News-Antique.com - Aug 05,2008 - (San Francisco, California) -- The first gold coin made for the United States, hand-struck in 1787 by George Washington's New York City neighbor and later owned by a prominent 19th century railroad magnate, will be publicly displayed for the first time in San Francisco. Insured for $6.5 million, the legendary "Brasher Doubloon" will be exhibited at the San Francisco Money Show investment conference in the San Francisco Marriott Hotel, August 7 - 10, 2008. Admission to the event is free.
"The renowned Brasher Doubloon is one of the most important coins in American history. It's a national treasure that, appropriately for an investment conference, represents the beginnings of our economic system," said Christopher Cipoletti, President of Rare Coin Consultants of America (RCCA) of Dana Point, California and a former Executive Director of the nonprofit, 32,000-member American Numismatic Association. RCCA will exhibit the famous coin.
"The Brasher Doubloon was struck in 1787 by President Washington's New York neighbor, silversmith and well-known political figure of the day, Ephraim Brasher. For much of the 20th century the coin was owned by the family of Baltimore and Ohio Railroad executive, T. Harrison Garrett, and later by The Johns Hopkins University. Our company acquired it at a public auction in early 2005, and since then we've underwritten public educational exhibits across the country," explained Cipoletti.
"Only seven Basher Doubloons of this type survive today, but the one being displayed in San Francisco is the very first gold coin made for the young United States and it's unique. It's the only one with the designer's initials, 'EB,' prominently punched across the breast of an eagle depicted on the coin. All the other subsequently-made, surviving examples have the initials on the eagle's right wing."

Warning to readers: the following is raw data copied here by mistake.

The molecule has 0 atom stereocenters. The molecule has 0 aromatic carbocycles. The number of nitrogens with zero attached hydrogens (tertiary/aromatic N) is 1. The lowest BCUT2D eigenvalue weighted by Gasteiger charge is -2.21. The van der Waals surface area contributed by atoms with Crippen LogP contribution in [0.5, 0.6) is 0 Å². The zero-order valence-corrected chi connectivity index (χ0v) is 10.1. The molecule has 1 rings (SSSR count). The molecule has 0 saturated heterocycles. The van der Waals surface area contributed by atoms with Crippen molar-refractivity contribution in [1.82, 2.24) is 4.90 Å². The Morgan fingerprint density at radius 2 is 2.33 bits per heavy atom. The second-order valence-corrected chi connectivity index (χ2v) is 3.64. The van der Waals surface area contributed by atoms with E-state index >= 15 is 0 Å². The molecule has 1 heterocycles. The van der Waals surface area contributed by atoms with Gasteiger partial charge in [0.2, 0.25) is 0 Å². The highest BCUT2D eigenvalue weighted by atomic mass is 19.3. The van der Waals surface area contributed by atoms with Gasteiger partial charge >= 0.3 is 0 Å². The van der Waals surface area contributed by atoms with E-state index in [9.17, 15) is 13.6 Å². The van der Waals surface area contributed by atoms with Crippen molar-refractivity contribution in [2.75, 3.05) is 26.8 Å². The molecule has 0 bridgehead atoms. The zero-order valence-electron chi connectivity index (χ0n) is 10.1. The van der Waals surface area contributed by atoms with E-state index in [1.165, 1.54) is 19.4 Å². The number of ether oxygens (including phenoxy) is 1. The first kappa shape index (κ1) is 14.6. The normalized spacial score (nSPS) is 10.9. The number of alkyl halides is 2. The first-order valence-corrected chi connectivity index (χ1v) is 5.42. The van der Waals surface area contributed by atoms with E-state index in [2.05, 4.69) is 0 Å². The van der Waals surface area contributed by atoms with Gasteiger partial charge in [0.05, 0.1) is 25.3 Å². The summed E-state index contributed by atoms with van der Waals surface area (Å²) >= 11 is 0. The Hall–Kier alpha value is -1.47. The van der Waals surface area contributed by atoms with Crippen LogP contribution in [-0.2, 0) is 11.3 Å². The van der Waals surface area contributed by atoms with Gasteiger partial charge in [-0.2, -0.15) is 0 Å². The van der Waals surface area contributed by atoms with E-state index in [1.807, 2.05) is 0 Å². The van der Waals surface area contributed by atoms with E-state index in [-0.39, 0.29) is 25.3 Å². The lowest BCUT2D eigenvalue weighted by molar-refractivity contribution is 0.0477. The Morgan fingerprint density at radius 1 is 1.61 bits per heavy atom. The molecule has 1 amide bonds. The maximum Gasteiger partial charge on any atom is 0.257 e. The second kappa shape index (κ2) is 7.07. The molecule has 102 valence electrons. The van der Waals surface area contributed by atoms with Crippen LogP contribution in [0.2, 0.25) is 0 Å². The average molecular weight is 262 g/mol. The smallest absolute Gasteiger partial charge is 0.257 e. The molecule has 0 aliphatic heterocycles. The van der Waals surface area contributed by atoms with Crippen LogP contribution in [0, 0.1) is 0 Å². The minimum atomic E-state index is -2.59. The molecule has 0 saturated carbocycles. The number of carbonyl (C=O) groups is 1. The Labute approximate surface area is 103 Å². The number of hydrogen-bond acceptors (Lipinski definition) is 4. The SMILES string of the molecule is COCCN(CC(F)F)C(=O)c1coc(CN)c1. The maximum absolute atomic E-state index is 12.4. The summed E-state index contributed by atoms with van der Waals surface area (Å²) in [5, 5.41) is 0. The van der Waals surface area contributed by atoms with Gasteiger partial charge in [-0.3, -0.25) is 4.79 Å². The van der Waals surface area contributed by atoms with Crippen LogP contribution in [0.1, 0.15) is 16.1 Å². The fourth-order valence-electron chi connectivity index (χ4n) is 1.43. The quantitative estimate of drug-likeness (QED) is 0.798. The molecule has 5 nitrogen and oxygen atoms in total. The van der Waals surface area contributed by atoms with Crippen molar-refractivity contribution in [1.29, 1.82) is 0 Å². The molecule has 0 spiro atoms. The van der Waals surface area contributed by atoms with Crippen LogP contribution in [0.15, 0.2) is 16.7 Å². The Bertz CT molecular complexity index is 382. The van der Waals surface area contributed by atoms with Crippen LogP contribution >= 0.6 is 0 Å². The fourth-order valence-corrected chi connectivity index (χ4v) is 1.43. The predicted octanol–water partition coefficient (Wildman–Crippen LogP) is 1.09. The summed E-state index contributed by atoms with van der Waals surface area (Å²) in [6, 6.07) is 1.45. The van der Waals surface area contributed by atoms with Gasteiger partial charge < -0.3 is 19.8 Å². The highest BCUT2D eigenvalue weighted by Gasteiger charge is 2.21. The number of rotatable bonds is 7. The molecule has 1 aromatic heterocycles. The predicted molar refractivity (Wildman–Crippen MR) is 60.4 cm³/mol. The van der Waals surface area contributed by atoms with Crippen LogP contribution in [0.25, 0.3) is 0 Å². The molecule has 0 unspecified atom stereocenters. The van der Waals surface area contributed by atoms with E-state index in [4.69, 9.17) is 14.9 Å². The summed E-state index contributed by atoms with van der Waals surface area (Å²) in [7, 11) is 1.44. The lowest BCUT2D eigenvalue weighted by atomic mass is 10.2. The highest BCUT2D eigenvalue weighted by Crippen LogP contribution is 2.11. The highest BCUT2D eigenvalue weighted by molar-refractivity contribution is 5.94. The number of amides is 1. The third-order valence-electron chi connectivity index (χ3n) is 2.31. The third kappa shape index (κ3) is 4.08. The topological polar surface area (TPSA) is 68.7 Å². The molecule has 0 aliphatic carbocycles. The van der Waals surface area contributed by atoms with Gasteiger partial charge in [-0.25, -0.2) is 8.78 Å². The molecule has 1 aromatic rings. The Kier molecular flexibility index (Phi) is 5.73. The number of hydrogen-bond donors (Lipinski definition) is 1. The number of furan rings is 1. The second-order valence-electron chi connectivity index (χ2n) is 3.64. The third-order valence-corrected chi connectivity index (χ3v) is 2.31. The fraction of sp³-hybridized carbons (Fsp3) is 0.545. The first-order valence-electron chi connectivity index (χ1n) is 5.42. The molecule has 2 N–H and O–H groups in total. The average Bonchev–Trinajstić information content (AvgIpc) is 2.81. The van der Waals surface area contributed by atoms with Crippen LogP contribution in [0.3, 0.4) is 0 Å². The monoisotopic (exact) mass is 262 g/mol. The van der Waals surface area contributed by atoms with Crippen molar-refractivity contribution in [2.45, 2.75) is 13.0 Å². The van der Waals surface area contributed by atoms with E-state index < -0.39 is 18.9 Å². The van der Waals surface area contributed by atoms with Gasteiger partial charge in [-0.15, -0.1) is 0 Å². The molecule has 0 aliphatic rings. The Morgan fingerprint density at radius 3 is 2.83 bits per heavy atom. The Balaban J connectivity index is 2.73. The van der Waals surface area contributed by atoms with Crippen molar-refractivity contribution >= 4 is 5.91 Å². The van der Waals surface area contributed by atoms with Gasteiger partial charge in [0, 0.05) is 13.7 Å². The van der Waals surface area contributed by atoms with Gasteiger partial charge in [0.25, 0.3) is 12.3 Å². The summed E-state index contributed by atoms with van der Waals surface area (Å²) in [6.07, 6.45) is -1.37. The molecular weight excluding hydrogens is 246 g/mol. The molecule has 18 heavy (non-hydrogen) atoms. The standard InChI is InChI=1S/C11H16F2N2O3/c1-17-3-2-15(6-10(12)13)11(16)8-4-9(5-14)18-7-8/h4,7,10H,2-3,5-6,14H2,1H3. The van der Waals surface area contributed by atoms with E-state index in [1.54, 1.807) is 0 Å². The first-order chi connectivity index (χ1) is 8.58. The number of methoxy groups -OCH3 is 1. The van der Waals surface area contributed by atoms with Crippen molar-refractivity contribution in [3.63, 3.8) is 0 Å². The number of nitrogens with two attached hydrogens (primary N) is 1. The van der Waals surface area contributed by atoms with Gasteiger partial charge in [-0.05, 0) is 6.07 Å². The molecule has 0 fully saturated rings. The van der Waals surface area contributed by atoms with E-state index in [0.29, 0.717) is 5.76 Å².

It's also the first gold coin with a U.S. motif. The Latin mottos read, "NOVA EBORACA COLUMBIA EXCELSIOR," translated as "New York, America, ever higher," and the familiar "UNUM E PLURIBUS," meaning "one of many." The 13 stars around the eagle's head represent the original 13 colonies.
The fabled gold coin was the subject of a 1942 Raymond Chandler novel, "The High Window," and a subsequent 1947 movie, "The Brasher Doubloon," based on Chandler's story about fictional detective, Philip Marlowe.
The coin will be displayed by RCCA in a specially-constructed, five-foot tall wooden exhibit case that symbolically resembles the mid-19th century cabinets that housed the United States Mint's coin collection.
"Originally worth $16 in gold in 1787, today the Brasher Doubloon has an intrinsic gold bullion value of approximately $900 and a collector value of $6.5 million that's thousands of times more than its original value," said Cipoletti.
"According to the PCGS 3000, an authoritative index of the historical value of rare coins, the general marketplace for rare, high-quality United States coins has demonstrated growth and wealth creation by appreciating approximately 10 percent annually since the 1970s. Historically important coins, such as the famous 1804-dated silver dollars and the 1913 Liberty Head nickels have increased in value by 500 percent or even higher